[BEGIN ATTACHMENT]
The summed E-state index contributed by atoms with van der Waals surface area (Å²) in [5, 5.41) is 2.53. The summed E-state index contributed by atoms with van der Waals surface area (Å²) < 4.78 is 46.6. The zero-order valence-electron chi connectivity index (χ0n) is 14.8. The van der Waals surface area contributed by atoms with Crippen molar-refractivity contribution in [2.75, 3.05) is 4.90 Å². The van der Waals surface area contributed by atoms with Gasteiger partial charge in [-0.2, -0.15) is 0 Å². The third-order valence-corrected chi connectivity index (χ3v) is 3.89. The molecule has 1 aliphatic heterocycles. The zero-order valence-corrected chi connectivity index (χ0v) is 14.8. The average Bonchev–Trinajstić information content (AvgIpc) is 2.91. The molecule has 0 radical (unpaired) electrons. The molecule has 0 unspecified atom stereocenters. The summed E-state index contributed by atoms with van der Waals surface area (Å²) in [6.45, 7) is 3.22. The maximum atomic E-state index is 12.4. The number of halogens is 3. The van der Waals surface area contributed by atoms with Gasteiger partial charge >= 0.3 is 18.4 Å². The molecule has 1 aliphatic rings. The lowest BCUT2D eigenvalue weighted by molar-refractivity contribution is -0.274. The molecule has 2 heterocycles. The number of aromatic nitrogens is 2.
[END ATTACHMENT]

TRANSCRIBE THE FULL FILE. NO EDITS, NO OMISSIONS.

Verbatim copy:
The summed E-state index contributed by atoms with van der Waals surface area (Å²) in [5, 5.41) is 2.53. The summed E-state index contributed by atoms with van der Waals surface area (Å²) < 4.78 is 46.6. The zero-order valence-electron chi connectivity index (χ0n) is 14.8. The van der Waals surface area contributed by atoms with Crippen molar-refractivity contribution in [2.75, 3.05) is 4.90 Å². The van der Waals surface area contributed by atoms with Gasteiger partial charge in [-0.2, -0.15) is 0 Å². The third-order valence-corrected chi connectivity index (χ3v) is 3.89. The molecule has 1 aliphatic heterocycles. The zero-order valence-corrected chi connectivity index (χ0v) is 14.8. The average Bonchev–Trinajstić information content (AvgIpc) is 2.91. The molecule has 0 radical (unpaired) electrons. The molecule has 0 unspecified atom stereocenters. The summed E-state index contributed by atoms with van der Waals surface area (Å²) in [6.45, 7) is 3.22. The maximum atomic E-state index is 12.4. The number of halogens is 3. The van der Waals surface area contributed by atoms with Gasteiger partial charge >= 0.3 is 18.4 Å². The molecule has 1 aliphatic rings. The lowest BCUT2D eigenvalue weighted by molar-refractivity contribution is -0.274. The molecule has 2 heterocycles. The number of aromatic nitrogens is 2.